Ratings firm explains why bank non-performing loans could be worse than expected |  Nairametrics
“nigeria startups when:7d” – Google News

Sequoia’s Roelof Botha is more optimistic about startups today than he was a year ago

“I just think change unfairly favors the startup, the nimble small company,” says Roelof Botha.

The Sequoia partner, whose portfolio includes Unity, 23andMe, Instagram, Instacart, Xoom and YouTube, says he’s hopeful about the opportunities this pandemic has created for companies across a variety of sectors, including healthcare, cloud computing, social and others.

We spoke for an hour with Botha about several topics, including how user behavior is rapidly evolving, trends he’s seeing, his outlook on economic recovery, how he’s evaluating new investments and how fundraising itself is changing. Fun fact: Sequoia has made 10 investments over Zoom since the coronavirus pandemic forced us to stay at home.

The full conversation was broadcast on YouTube, and the embed appears below.

Side note: Extra Crunch Live is our new virtual speaker series for Extra Crunch members. Folks can ask their own questions live during the chat, with guests that include Aileen Lee, Kirsten Green, Mark Cuban and many, many more. You can check out the schedule here.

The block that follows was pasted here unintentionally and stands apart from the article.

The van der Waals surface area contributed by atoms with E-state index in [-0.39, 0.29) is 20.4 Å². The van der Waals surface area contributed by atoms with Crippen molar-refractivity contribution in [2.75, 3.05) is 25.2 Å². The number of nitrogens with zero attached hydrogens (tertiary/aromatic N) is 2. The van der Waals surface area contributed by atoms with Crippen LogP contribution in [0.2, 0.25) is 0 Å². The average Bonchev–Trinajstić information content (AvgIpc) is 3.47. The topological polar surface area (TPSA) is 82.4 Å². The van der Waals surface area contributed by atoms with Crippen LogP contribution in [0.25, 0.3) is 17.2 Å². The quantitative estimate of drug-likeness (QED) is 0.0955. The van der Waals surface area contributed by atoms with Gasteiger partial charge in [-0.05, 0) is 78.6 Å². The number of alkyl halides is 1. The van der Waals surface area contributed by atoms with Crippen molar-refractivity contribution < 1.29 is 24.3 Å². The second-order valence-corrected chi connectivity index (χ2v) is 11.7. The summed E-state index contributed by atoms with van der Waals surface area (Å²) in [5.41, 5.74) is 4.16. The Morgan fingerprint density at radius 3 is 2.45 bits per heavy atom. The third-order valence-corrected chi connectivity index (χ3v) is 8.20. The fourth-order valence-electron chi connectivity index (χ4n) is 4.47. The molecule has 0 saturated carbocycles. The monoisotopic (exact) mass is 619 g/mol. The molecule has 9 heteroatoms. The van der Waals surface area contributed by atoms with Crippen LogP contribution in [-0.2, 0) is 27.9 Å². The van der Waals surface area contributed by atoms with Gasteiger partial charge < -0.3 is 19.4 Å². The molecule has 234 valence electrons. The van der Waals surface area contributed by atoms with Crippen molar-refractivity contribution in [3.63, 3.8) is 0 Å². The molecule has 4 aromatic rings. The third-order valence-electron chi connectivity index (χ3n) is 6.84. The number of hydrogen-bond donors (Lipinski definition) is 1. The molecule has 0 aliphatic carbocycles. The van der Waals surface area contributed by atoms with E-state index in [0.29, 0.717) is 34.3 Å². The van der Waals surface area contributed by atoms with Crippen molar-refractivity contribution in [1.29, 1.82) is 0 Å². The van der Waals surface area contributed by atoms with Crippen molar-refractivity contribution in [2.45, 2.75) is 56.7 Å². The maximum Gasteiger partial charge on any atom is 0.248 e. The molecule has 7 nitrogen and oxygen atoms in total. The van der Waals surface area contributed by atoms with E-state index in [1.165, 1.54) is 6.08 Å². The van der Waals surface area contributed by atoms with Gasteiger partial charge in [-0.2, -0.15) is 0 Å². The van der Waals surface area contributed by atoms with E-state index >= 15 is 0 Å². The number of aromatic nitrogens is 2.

Below, you’ll find a lightly edited transcript of our recent chat with Botha. Enjoy!

The differences in fundraising based on stage

When you’re listening to a seed-stage company, it’s often about the story. The founders paint a vision of the future. That’s part of what I love about my job, by the way. You’re sitting there and you’re trying to imagine what the world is going to look like one day and whether this company is on the right side of history. Or is it implausible that this will happen? It’s so much fun to sit there and think about that. At the seed stage, it’s about the story.

As you get to a Series A or Series B stage, the company will definitely start to have some metrics: usage numbers, early adoption numbers. If it’s an enterprise company, what are people willing to pay for your product? You start to get a sense of the metrics that back up the story. If the metrics don’t support the story, then you start to wonder if that company makes sense. In the long run, you need to have financials that flow from the metrics. But that’s typically at a Series C or later stage. And clearly, by the time a company goes public, you need to have connected story to metrics to financials.

Startups – TechCrunch

[OurCrowd in Bleacher Report] NBA All-Star Turned Investor Michael Redd Finds Life Is More Than ‘Playing Ball’

Redd recently joined ADvantage Sports Tech Fund, a firm backed by the family of Adidas founder, Adi Dassler, and Israeli investment group OurCrowd with a goal to source and advance new sports analytics, technologies and development.

Read more here.

The post [OurCrowd in Bleacher Report] NBA All-Star Turned Investor Michael Redd Finds Life Is More Than ‘Playing Ball’ appeared first on OurCrowd.